Separate budget for domestic defence purchases requires more clarity

February 24, 2021 3:41 PM

The putative capital acquisition budget is a fictional sub-set of the total capital outlay and broadly caters for procurement of aircraft and aero engines, heavy and medium vehicles, and other equipment of the three services, naval fleet/projects, and special projects of the Indian Air Force.

Going by the recent trend of the committed liabilities crowding out the space for new acquisition contracts, it may not be much.

By Amit Cowshish,

At a webinar organised by the Ministry of Defence (MoD) on February 22, Defence Minister Rajnath Singh announced bifurcation of the capital procurement budget into domestic and foreign ‘routes’ to ensure more procurement from the domestic industry.

The Press Information Bureau’s release of the even date says that the MoD plans to invest about 63% of the outlay for the Financial Year (FY) 2021-22 on domestic procurement. It works out to an impressive Rs 70,221 crore.

To put this stratagem in perspective, Finance Minister Nirmala Sitharaman had announced a slew of measures on May 16 last year to revive the pandemic-hit economy. One of these was to provide a separate budget for domestic capital procurement, apart from corporatisation of the Ordnance Factory Board, raising of the limit on Foreign Direct Investment to 74% through the automatic route, and promulgation of a negative list prohibiting import of various defence products.

She did not clarify -though it seemed highly unlikely even then- whether the funds under this category will be provided in addition to the allocation already made in the union budget for the FY 2020-21, which is what could have truly made a big impact on rejuvenating the domestic defence industry.

It, however, became clear when the union budget for the FY 2021-22 was presented on February 1that the expectation was misplaced. The intention was not to augment the capital outlay but to parcel out a portion of that to defray expenditure on procurement from the domestic sources.The defence minister’s announcement on February 22, therefore, did not come as a surprise, although it created an air of gaiety at the webinar.

Quick calculations indicate that the parcelled-out amount of Rs 70,221 crore is 63% of the ‘capital acquisition’, or ‘modernisation’ budget, of approximately Rs 1,11,462 crore, leaving Rs 41,241 crore for procurement from overseas vendors.

The putative capital acquisition budget is a fictional sub-set of the total capital outlay and broadly caters for procurement of aircraft and aero engines, heavy and medium vehicles, and other equipment of the three services, naval fleet/projects, and special projects of the Indian Air Force.

While earmarking of separate funds for procurement from the domestic sources certainly sounds encouraging, it also calls for a reality check.

Persistent inadequacy of the capital budget is no secret. The gap between the total requirement for revenue and capital expenditure projected by the armed forces and the actual budgetary allocation has steadily widened, going up from Rs 23,014 crore in 2010-11 to Rs 1, 03,536 crore in 2020-21, of which Rs 59,417 crore was for capital expenditure; most of this is incurred on capital acquisitions.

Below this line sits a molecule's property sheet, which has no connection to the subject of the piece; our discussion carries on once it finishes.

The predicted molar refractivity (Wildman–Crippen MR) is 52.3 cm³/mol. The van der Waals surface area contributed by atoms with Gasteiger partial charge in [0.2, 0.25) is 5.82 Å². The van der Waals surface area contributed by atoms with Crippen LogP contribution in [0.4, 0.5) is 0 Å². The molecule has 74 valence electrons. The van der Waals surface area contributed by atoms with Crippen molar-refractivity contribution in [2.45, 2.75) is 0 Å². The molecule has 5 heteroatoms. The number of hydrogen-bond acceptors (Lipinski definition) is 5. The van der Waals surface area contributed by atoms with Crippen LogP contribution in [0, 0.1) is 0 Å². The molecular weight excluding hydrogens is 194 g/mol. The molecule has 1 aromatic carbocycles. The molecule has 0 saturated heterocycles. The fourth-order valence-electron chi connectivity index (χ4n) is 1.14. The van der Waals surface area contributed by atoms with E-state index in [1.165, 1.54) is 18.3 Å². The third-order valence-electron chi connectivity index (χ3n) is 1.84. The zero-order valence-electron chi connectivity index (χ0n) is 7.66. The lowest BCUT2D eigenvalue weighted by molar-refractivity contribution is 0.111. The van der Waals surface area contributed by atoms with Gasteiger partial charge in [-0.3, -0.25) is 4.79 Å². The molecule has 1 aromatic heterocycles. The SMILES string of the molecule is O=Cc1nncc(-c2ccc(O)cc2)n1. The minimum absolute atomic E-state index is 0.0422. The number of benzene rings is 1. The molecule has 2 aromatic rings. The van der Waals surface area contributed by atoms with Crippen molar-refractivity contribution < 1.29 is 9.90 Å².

Though the figures for the FY 2021-22 are not available yet, it will be surprising if the gap between the projected requirement and the allocation narrows down. That being the case, it is difficult to visualise how parcelling out of a segment of the inadequate budgetary allocation would ‘enhance domestic procurement’ as announced at the webinar.

The scepticism also arises from the fact that lately the committed liabilities -payments to be made against ongoing contracts- have been crowding out the funds that can be used for signing new contracts. In the FY 2018-19, then Indian Army’s Vice-chief had candidly admitted before the Standing Committee on Defence (SCoD) that the allocation was insufficient even to cater for the committed liabilities.

The following year there was a gap of Rs 33,000 crore in committed expenditure category. It prompted the SCoD to caution MoD about the adverse consequences of defaulting on making contractual payments.The caution was repeated by SCoD last year (FY 2020-21). It remains unknown if any steps have been taken to check the steep rise in the committed liabilities.

This raises serious questions about how much of the Rs 70,221 crore, set aside for domestic procurements, would be available for awarding new contracts. Going by the recent trend of the committed liabilities crowding out the space for new acquisition contracts, it may not be much. The MoD must allay this apprehension, which was also expressed at the webinar.

Most importantly, between FY 2014-15 and FY 2017-18 the expenditure on procurement from the foreign vendors accounted for an average of approximately 38.5% of the total expenditure, with the remaining 61.5% being spent on procurement from the Indian sources. The expenditure on imports jumped to 48.67% in the FY 2018-19, but it seems to have been an aberration, as in the FY 2019-20 (up to the end of December 2019), the total expenditure on foreign procurements had again come down to 38.36%.

Viewed in this background, earmarking of 63% of the ‘capital acquisition’ budget for domestic procurements is, at best, in keeping with the past trend and by no means a game-changing measure. It is difficult to say how much of a multiplier effect it will have on the industry, including the Micro, Small and Medium Enterprises and start-ups or on generation of employment, which was projected at the webinar as the underlying objective of the exercise.

(The author is a former Financial Advisor (Acquisition), Ministry of Defence. Views are personal.)

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